A Level Law Curriculum Overview­­­­­


Law involves the endeavour to govern human interactions through a system of rules which impact our personal, social, economic and political relationships.  The study of law is an inquiry into the nature of those relationships and the pursuit of equity. The law curriculum enables students to develop a thorough understanding of the role of law in our society and how the law impacts individuals. It also empowers students with clarity about their rights and responsibilities.


At Winchmore, the specification studied is AQA A Level (7162). Students study 10 lessons of law per fortnight and the components are taught in a manner which enables students to easily find links between topics. The department uses flipped learning as a method of teaching using Cornell notes. This means students complete designated reading and set pieces of written work at home with guidance and then come to the lesson fully prepared with knowledge. Consequently, a dynamic, interactive learning environment is created where the learners are encouraged to work on more complex, higher order skills in class developing a deeper understanding of the law and subsequently driving exam success.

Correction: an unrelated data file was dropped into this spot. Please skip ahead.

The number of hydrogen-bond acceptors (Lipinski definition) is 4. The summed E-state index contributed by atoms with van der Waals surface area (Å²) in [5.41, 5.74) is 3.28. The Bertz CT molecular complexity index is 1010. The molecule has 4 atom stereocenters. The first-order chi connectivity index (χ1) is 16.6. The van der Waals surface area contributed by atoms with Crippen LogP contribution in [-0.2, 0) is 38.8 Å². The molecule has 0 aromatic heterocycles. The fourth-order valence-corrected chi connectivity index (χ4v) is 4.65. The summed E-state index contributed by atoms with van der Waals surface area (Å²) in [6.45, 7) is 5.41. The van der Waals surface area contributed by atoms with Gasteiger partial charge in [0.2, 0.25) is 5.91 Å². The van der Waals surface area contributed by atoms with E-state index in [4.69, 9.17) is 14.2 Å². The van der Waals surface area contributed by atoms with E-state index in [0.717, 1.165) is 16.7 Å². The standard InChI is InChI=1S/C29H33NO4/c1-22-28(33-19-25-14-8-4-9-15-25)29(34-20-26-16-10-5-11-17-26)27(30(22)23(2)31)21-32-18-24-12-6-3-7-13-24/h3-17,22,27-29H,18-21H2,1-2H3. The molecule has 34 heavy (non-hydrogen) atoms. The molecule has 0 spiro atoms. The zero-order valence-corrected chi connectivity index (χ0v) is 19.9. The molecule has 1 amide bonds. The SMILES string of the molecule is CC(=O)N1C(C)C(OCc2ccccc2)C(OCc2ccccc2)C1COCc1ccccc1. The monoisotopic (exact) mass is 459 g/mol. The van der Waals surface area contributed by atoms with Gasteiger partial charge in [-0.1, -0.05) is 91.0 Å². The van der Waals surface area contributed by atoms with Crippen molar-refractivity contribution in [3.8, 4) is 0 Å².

The law A-Level is a linear course, meaning that there are no external exams until the end of the second year. The structure of all three exams for the A-level, enables students to show their breadth of knowledge and understanding of legal issues through a mixture of different question types including multiple-choice, short answer and extended response questions. Essay writing and exam practice for each of the questions is built into the curriculum for each topic covered to provide students with a sound knowledge of what is expected of them for each type of question from the very start of the course. Throughout the course, students are continually given opportunities to develop their analytical ability, decision making, critical thinking and problem-solving skills. All these skills are highly sought after by higher education providers and employers.


We are guided by the exam awarding body’s specification since we are an examined subject. However, at Winchmore, the law is taught in a manner which makes the subject engaging and which seeks to meet the needs of all learners. We use a range of teaching and learning strategies and ‘everyday’ examples. We also invite guest lecturers, who are usually practising barristers and other experts in the legal field, to deliver a summary lecture at the end of particular units. This enables students to ask questions and gain a clearer picture of how the law works in practice. They also build links with members of the legal profession and gain the opportunity for work experience. Additionally, students have further opportunities to observe the law-making and application processes through visits to the Houses of Parliament, the Supreme Court, Court of Appeal and the Central Criminal Court (Old Bailey)